Look. It's the Law. Most people are going to see benefits. It's all going to be settled as far as the people are concerned in the next while, they'll have their plan and like it or not.

    Praise and blame ain't really going to make much difference in election outcomes. By November this'll all be taken for granted.

    Except in the DC Bubble conversation, which is pointedly looking backward and offers nothing for the future. I gather because everyone has pretty much written us off in favor of the Corporate Caste business partners.

    If you want a meaningful political issue, one that enthuses the voters enough to turn out, then you've got to talk about Jobs. Jobs and Economy.

    A Massive Federal Jobs Plan, a New New Deal as it were, to get off of fossil and into genuine alternate energies (and no, clean coal [sic] and nuclear are not that) because -- and it's stunning how little this is emphasized by politicians of any party -- well, Jobs and Economy have been the public major concern long before the Banker-induced collapse. And tax breaks and Corporate incentives aren't going to create jobs. A tax break of x% to hire someone at a 100% loss ain't that appealing; Corporations have no incentives whatsoever to make life better for Americans. They're looking to get robot barbers and salespeople one day.

    We need a viable future, not a past to have happy or sad feelings about.

    Want to win elections: talk about our future and the plans to make it work. Not incrementally better; make it work.

    Real fixes, outside the coffin fixes, ain't ever pragmatic says DC Bubble Conventional Wisdoom.

    by Jim P on Sun Mar 30, 2014 at 03:33:51 PM PDT

  •  Am I the only one (3+ / 0-)
    Recommended by:
    wishingwell, Vicky, hbk

    who thinks the first three paragraphs of your article would make a great Democratic ad just as written?

    "There are times when even normal men must spit in their hands, hoist the black flag, and begin slitting throats." - H.L. Mencken

    by rwgate on Sun Mar 30, 2014 at 03:40:24 PM PDT

  •  so, NOW you want to listen to us DFHs who (2+ / 0-)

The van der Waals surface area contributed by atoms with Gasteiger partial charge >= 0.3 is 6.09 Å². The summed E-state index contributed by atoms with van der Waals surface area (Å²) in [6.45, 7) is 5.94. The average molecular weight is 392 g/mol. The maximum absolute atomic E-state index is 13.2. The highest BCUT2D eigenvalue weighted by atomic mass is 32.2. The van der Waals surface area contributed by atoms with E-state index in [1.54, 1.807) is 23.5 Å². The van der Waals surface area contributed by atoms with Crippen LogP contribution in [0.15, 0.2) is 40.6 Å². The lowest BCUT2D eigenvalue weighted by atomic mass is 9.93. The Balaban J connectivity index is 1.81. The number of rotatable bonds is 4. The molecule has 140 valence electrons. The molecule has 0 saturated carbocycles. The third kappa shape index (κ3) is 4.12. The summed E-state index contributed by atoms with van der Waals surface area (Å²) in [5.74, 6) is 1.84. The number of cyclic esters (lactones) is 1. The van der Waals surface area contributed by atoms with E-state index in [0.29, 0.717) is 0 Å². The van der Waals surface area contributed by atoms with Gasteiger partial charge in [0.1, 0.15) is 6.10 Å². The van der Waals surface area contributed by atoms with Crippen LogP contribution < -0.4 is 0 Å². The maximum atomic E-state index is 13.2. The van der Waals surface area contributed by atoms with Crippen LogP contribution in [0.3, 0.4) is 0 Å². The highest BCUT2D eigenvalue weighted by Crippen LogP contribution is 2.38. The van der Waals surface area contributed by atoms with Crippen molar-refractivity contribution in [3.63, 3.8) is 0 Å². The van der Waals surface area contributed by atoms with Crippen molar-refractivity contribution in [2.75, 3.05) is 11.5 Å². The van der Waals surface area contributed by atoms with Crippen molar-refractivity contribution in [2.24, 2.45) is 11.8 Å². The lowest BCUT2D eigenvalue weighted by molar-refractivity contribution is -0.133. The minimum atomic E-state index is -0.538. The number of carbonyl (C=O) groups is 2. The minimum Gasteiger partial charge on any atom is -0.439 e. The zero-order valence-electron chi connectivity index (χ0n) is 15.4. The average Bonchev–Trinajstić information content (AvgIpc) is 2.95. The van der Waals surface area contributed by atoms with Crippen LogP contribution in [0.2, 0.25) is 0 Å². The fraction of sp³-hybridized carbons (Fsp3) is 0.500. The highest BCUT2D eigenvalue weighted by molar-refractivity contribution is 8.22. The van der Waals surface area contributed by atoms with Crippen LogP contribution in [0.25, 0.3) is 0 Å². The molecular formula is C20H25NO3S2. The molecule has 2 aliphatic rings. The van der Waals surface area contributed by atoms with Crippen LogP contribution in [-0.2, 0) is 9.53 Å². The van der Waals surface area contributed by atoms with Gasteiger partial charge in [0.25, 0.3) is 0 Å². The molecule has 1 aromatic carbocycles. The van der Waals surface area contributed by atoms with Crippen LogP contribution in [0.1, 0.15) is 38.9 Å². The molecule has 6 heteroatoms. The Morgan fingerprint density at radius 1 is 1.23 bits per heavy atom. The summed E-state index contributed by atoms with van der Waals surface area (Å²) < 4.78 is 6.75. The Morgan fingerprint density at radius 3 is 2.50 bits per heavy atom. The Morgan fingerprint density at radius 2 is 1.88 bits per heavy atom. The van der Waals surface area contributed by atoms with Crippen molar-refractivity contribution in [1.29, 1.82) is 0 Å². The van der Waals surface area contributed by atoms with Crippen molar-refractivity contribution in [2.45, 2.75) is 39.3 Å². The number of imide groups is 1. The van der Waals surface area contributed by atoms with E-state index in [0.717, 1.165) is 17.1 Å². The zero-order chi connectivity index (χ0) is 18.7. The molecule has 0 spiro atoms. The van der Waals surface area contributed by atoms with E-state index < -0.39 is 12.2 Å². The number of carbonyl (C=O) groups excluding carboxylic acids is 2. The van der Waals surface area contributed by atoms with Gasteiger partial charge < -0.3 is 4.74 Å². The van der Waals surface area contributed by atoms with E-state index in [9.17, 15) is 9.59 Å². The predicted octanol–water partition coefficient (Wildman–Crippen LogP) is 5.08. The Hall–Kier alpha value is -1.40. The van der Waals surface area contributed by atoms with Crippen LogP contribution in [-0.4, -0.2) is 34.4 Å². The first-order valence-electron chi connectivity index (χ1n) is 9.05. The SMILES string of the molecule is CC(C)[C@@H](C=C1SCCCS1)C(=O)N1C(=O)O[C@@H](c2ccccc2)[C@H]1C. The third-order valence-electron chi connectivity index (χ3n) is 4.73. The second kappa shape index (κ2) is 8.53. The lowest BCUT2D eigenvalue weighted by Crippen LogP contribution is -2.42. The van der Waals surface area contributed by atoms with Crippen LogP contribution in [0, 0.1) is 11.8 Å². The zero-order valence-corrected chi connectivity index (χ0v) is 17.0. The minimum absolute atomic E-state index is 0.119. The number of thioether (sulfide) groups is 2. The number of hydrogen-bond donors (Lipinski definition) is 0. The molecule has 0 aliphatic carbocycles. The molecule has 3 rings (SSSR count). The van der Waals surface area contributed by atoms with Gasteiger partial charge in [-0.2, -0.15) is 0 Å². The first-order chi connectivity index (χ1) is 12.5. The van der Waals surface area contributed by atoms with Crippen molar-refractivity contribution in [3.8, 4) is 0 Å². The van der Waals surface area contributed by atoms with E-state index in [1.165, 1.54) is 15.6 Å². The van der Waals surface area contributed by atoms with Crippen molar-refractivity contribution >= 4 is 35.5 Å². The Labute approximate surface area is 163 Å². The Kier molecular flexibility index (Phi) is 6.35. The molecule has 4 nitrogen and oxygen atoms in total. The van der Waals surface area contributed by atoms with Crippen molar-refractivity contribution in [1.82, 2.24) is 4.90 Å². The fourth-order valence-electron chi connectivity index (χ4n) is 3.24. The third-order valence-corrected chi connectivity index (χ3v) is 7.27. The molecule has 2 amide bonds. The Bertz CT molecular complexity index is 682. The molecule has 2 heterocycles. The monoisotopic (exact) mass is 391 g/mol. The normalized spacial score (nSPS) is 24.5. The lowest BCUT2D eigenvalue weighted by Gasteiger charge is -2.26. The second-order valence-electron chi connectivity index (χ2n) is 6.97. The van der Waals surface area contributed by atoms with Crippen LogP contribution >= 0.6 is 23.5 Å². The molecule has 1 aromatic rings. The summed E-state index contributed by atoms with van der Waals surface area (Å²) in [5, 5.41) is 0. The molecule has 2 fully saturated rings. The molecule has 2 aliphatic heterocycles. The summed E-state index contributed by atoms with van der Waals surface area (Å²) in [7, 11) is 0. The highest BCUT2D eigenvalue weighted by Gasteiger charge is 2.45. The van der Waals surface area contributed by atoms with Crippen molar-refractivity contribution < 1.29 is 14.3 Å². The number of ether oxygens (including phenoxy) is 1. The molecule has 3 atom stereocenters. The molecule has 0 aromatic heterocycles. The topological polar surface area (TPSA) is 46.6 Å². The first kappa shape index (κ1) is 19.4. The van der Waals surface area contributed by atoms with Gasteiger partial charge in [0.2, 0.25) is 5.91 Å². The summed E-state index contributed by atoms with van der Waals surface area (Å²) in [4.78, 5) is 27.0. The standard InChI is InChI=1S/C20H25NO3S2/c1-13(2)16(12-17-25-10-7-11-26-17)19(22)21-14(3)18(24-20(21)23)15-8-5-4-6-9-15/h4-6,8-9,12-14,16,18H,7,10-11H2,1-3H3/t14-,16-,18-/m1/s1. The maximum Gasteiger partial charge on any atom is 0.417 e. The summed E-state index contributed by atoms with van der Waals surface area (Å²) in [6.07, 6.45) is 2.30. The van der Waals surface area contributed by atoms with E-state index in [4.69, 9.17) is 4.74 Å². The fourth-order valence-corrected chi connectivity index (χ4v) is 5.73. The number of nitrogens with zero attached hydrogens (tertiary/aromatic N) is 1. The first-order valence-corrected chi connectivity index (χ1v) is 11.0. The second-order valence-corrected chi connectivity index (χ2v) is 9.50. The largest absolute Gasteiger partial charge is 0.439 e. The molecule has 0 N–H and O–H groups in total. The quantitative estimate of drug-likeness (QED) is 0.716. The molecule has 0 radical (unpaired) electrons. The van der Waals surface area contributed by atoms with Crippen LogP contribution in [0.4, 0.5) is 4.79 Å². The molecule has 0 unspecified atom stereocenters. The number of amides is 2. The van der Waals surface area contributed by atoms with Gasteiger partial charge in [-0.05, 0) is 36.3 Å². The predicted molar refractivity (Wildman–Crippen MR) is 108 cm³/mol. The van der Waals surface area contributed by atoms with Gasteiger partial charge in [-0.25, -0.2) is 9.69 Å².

Recommended by:
    Dump Terry McAuliffe, TJ

    said all along that ACA was weak and watered down . . . . .

    Too funny.

    In the end, reality always wins.

    by Lenny Flank on Sun Mar 30, 2014 at 03:51:14 PM PDT

  •  The AP-gfk poll is poorly constructed (1+ / 0-)
    Recommended by:

    First they seem ask upfront questions about trust in handling of healthcare, then they get into the law itself.

    The choice of wording differs from that employed by Kaiser (as does the methodology - an online survey, apparently with free AOL for the non-netizenry).

    Of the 62% that report in AP-Gfk they do not support the laws passed in 2010 fully 27% cite as their rationale "Do not know enough about it."

    Ah - what?

    I know nothing of this law - therefore I oppose it!

  •  I'm for single-payer - (4+ / 0-)

    Medicare for all, or national health care - VA care for all.
    I'm also for adopting the metric system, converting keyboards to Dvorak instead of qwerty, and replacing paper dollars with dollar coins. I also recognize that politics is the art of the possible. Many things I would like to see happen are not politically possible at this time (especially with the current GOP-controlled House).

    Obamacare was a great political achievement. I want to see it work. It will help a lot of people. Then, someday, in a better political climate, maybe we can make it better.

  •  What was the purpose of this poll? (0+ / 0-)

    I think the idea that this is on the front page is kind of strange.

    It's a nice piece, but WTF?

    How many other laws get polls to see if we should keep them or not before they even go into effect?

    Democracy - 1 person 1 vote. Free Markets - More dollars more power.

    by k9disc on Sun Mar 30, 2014 at 04:30:58 PM PDT

  •  The Kaiser poll has a big problem. (0+ / 0-)

    "Replace it with a Republican alternative" suddenly makes things partisan. The result may well be, to push people who hate the current law but don't want to take Party sides, to the "just fix it" option - supposedly leftward but not really.

  •  Improve health care...? (0+ / 0-)